Microfilmmaker Magazine (read the full review here).

"Britain has the largest number of public CCTV cameras per head of population in the world. This thought-provoking experimental drama explores the social and political impact of 24-hour surveillance on a nation already softened-up for intrusive observation by pseudo-reality TV shows such as C4's Big Brother."
Final Cut

"... a straight forward and satisfying experiment in atmospheric horror and abstract suggestions of our modern world... it portrays our increasingly media infiltrated lifestyles, and its ongoing effects on our psychologies as a long, sterile look into an infinite dead space of post-modern simulation. Televisual Man's distinct power lies in its score, which feels like a drowning wave of invisible digital energy that slowly submerges us in an empty future..."
Montage Film Reviews

Viral advertising image for the film
A promotional image used online

Director's Notes

One day all those years ago 3 teenagers (myself, John O'Reilly and Lee Nightingale) shot a short film on Lee's Dad's camcorder about a guy being sucked into his TV set and not being able to get out. As was proper it featured the classic time tunnel video camera/TV loop (plug your camera into the TV, film the screen, groovy effect ensues) and a shot of John with his nose squished against a pane of glass as though he was stuck behind the TV screen, boy were we sharp. For some reason this experience inspired me to become a film director, and a year or so later I expanded the idea out into a 4 minute short with some dark and vaguely Orwellian overtones in place of the comedy.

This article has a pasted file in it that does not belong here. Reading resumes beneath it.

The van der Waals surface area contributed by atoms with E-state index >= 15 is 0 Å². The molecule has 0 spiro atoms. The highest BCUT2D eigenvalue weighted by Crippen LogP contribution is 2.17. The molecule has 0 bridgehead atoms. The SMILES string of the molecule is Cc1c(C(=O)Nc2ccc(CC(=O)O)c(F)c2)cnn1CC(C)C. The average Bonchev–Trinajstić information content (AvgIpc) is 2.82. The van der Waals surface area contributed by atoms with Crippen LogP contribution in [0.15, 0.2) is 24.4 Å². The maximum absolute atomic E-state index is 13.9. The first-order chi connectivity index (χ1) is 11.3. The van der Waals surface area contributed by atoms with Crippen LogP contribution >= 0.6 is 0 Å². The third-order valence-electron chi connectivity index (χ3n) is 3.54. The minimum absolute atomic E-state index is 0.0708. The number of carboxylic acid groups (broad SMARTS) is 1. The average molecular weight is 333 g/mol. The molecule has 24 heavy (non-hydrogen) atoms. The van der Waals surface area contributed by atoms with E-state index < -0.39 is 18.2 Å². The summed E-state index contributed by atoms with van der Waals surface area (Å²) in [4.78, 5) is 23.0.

I got together with Dave Smith, his Dad's S-VHS camera and my Dad's house and shot the whole thing over a few hours, editing as we went along in camera, and filming one section of it off of a TV screen; hence I was able to keep the time tunnel loop albeit in a slightly altered manner (hey, when you only know one special effect you give it as much mileage as possible). Shortly after finishing it the same John O'Reilly popped round and put on a music tape (remember those?), claiming he had a tune that was perfect, the piece was Lou Reed's Perfect Day and somewhat bizarrely it did fit, absolutely perfectly, freakishly so in fact. O'Reilly landed himself the credit of "flukey sound concept", and we called the production company Mr. Spambapstic films ("spam" for me, "bap" for Dave, long stories...).